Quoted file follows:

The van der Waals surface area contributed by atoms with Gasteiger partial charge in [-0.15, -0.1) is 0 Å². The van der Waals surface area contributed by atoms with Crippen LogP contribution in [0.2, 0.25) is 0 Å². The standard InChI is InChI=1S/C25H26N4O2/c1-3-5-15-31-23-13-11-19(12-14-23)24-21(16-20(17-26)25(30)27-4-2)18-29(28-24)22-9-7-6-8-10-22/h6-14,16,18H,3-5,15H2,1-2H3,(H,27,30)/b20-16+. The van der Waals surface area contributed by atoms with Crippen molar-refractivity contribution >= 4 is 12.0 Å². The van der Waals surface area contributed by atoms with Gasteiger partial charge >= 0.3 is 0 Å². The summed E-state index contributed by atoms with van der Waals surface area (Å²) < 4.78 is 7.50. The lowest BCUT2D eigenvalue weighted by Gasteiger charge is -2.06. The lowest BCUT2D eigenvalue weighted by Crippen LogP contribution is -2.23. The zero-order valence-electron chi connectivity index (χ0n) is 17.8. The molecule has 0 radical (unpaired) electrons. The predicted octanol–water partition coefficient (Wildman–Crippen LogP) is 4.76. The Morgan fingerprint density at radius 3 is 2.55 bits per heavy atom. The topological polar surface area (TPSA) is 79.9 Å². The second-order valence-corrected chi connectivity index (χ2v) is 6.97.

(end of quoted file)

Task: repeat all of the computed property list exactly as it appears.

The van der Waals surface area contributed by atoms with Gasteiger partial charge in [-0.15, -0.1) is 0 Å². The van der Waals surface area contributed by atoms with Crippen LogP contribution in [0.2, 0.25) is 0 Å². The standard InChI is InChI=1S/C25H26N4O2/c1-3-5-15-31-23-13-11-19(12-14-23)24-21(16-20(17-26)25(30)27-4-2)18-29(28-24)22-9-7-6-8-10-22/h6-14,16,18H,3-5,15H2,1-2H3,(H,27,30)/b20-16+. The van der Waals surface area contributed by atoms with Crippen molar-refractivity contribution >= 4 is 12.0 Å². The van der Waals surface area contributed by atoms with Gasteiger partial charge >= 0.3 is 0 Å². The summed E-state index contributed by atoms with van der Waals surface area (Å²) < 4.78 is 7.50. The lowest BCUT2D eigenvalue weighted by Gasteiger charge is -2.06. The lowest BCUT2D eigenvalue weighted by Crippen LogP contribution is -2.23. The zero-order valence-electron chi connectivity index (χ0n) is 17.8. The molecule has 0 radical (unpaired) electrons. The predicted octanol–water partition coefficient (Wildman–Crippen LogP) is 4.76. The Morgan fingerprint density at radius 3 is 2.55 bits per heavy atom. The topological polar surface area (TPSA) is 79.9 Å². The second-order valence-corrected chi connectivity index (χ2v) is 6.97.